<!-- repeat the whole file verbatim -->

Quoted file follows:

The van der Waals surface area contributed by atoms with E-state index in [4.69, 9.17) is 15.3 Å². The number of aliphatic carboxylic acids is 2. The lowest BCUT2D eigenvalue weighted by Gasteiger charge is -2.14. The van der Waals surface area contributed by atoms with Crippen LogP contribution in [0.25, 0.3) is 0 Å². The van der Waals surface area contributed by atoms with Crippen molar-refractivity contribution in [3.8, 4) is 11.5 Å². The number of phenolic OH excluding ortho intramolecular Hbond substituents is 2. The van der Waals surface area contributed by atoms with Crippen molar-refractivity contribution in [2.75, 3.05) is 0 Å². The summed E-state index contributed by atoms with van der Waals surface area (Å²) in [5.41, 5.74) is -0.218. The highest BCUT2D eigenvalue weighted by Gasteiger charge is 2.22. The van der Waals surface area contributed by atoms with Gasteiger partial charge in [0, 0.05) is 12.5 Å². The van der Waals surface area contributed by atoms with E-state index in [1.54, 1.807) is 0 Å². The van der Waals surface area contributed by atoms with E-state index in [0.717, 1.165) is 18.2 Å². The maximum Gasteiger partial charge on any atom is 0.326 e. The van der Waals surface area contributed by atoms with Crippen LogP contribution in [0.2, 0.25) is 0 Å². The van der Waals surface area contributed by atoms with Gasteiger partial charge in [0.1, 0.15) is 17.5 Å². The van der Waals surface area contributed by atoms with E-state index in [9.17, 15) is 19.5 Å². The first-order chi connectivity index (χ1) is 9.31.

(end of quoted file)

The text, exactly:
The van der Waals surface area contributed by atoms with E-state index in [4.69, 9.17) is 15.3 Å². The number of aliphatic carboxylic acids is 2. The lowest BCUT2D eigenvalue weighted by Gasteiger charge is -2.14. The van der Waals surface area contributed by atoms with Crippen LogP contribution in [0.25, 0.3) is 0 Å². The van der Waals surface area contributed by atoms with Crippen molar-refractivity contribution in [3.8, 4) is 11.5 Å². The number of phenolic OH excluding ortho intramolecular Hbond substituents is 2. The van der Waals surface area contributed by atoms with Crippen molar-refractivity contribution in [2.75, 3.05) is 0 Å². The summed E-state index contributed by atoms with van der Waals surface area (Å²) in [5.41, 5.74) is -0.218. The highest BCUT2D eigenvalue weighted by Gasteiger charge is 2.22. The van der Waals surface area contributed by atoms with Gasteiger partial charge in [0, 0.05) is 12.5 Å². The van der Waals surface area contributed by atoms with E-state index in [1.54, 1.807) is 0 Å². The van der Waals surface area contributed by atoms with E-state index in [0.717, 1.165) is 18.2 Å². The maximum Gasteiger partial charge on any atom is 0.326 e. The van der Waals surface area contributed by atoms with Crippen LogP contribution in [0.2, 0.25) is 0 Å². The van der Waals surface area contributed by atoms with Gasteiger partial charge in [0.1, 0.15) is 17.5 Å². The van der Waals surface area contributed by atoms with E-state index in [9.17, 15) is 19.5 Å². The first-order chi connectivity index (χ1) is 9.31.